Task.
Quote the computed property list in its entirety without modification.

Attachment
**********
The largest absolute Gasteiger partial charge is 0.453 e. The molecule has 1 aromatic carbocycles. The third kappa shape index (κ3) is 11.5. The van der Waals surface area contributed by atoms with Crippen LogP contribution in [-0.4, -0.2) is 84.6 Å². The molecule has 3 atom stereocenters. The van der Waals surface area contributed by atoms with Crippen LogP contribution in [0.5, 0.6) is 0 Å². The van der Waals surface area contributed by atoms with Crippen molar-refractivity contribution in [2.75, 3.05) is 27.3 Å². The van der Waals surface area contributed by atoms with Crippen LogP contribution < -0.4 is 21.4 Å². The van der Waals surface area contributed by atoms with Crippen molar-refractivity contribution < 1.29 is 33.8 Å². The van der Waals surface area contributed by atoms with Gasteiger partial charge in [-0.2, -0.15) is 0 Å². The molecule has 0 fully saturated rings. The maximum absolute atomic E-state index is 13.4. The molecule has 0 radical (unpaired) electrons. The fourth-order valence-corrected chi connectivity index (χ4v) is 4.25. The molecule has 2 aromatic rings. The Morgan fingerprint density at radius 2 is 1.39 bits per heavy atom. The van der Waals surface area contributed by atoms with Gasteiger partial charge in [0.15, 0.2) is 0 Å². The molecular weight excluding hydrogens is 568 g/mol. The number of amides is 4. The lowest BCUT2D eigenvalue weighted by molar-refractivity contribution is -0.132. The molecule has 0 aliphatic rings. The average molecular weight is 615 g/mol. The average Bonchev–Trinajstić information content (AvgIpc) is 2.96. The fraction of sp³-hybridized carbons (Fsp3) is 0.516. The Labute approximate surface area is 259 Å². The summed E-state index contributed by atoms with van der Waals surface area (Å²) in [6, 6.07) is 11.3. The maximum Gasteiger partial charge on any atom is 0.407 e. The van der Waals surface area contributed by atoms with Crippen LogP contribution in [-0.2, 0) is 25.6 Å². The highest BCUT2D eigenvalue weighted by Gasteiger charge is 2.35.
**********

The largest absolute Gasteiger partial charge is 0.453 e. The molecule has 1 aromatic carbocycles. The third kappa shape index (κ3) is 11.5. The van der Waals surface area contributed by atoms with Crippen LogP contribution in [-0.4, -0.2) is 84.6 Å². The molecule has 3 atom stereocenters. The van der Waals surface area contributed by atoms with Crippen LogP contribution in [0.5, 0.6) is 0 Å². The van der Waals surface area contributed by atoms with Crippen molar-refractivity contribution in [2.75, 3.05) is 27.3 Å². The van der Waals surface area contributed by atoms with Crippen LogP contribution < -0.4 is 21.4 Å². The van der Waals surface area contributed by atoms with Crippen molar-refractivity contribution < 1.29 is 33.8 Å². The van der Waals surface area contributed by atoms with Gasteiger partial charge in [-0.2, -0.15) is 0 Å². The molecule has 0 fully saturated rings. The maximum absolute atomic E-state index is 13.4. The molecule has 0 radical (unpaired) electrons. The fourth-order valence-corrected chi connectivity index (χ4v) is 4.25. The molecule has 2 aromatic rings. The Morgan fingerprint density at radius 2 is 1.39 bits per heavy atom. The van der Waals surface area contributed by atoms with Gasteiger partial charge in [0.15, 0.2) is 0 Å². The molecular weight excluding hydrogens is 568 g/mol. The number of amides is 4. The lowest BCUT2D eigenvalue weighted by molar-refractivity contribution is -0.132. The molecule has 0 aliphatic rings. The average molecular weight is 615 g/mol. The average Bonchev–Trinajstić information content (AvgIpc) is 2.96. The fraction of sp³-hybridized carbons (Fsp3) is 0.516. The Labute approximate surface area is 259 Å². The summed E-state index contributed by atoms with van der Waals surface area (Å²) in [6, 6.07) is 11.3. The maximum Gasteiger partial charge on any atom is 0.407 e. The van der Waals surface area contributed by atoms with Crippen LogP contribution in [-0.2, 0) is 25.6 Å². The highest BCUT2D eigenvalue weighted by Gasteiger charge is 2.35.